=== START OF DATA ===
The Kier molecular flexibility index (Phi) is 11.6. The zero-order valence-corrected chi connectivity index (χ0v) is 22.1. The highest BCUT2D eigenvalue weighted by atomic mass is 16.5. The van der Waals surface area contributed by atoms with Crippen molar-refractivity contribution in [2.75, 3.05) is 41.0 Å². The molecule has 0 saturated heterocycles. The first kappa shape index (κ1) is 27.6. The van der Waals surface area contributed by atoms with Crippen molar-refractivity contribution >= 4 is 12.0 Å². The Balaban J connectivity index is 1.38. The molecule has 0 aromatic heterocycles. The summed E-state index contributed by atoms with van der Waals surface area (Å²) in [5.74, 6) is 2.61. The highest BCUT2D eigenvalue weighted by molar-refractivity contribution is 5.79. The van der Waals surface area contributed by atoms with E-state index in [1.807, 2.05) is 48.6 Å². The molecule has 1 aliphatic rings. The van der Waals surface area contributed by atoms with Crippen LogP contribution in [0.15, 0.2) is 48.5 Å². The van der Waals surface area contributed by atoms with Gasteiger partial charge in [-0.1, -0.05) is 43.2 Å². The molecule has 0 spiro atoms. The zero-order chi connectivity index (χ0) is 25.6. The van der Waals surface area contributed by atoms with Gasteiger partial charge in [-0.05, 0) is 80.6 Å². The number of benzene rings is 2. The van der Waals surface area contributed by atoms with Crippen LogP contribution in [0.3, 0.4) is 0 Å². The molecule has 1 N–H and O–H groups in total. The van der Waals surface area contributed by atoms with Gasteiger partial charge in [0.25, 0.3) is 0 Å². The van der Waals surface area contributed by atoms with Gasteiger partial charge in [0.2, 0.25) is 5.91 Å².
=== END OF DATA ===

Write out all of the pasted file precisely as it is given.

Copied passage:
The Kier molecular flexibility index (Phi) is 11.6. The zero-order valence-corrected chi connectivity index (χ0v) is 22.1. The highest BCUT2D eigenvalue weighted by atomic mass is 16.5. The van der Waals surface area contributed by atoms with Crippen molar-refractivity contribution in [2.75, 3.05) is 41.0 Å². The molecule has 0 saturated heterocycles. The first kappa shape index (κ1) is 27.6. The van der Waals surface area contributed by atoms with Crippen molar-refractivity contribution >= 4 is 12.0 Å². The Balaban J connectivity index is 1.38. The molecule has 0 aromatic heterocycles. The summed E-state index contributed by atoms with van der Waals surface area (Å²) in [5.74, 6) is 2.61. The highest BCUT2D eigenvalue weighted by molar-refractivity contribution is 5.79. The van der Waals surface area contributed by atoms with E-state index in [1.807, 2.05) is 48.6 Å². The molecule has 1 aliphatic rings. The van der Waals surface area contributed by atoms with Crippen LogP contribution in [0.15, 0.2) is 48.5 Å². The van der Waals surface area contributed by atoms with Gasteiger partial charge in [-0.1, -0.05) is 43.2 Å². The molecule has 0 spiro atoms. The zero-order chi connectivity index (χ0) is 25.6. The van der Waals surface area contributed by atoms with Gasteiger partial charge in [-0.05, 0) is 80.6 Å². The number of benzene rings is 2. The van der Waals surface area contributed by atoms with Crippen LogP contribution in [0.3, 0.4) is 0 Å². The molecule has 1 N–H and O–H groups in total. The van der Waals surface area contributed by atoms with Gasteiger partial charge in [0.25, 0.3) is 0 Å². The van der Waals surface area contributed by atoms with Gasteiger partial charge in [0.2, 0.25) is 5.91 Å².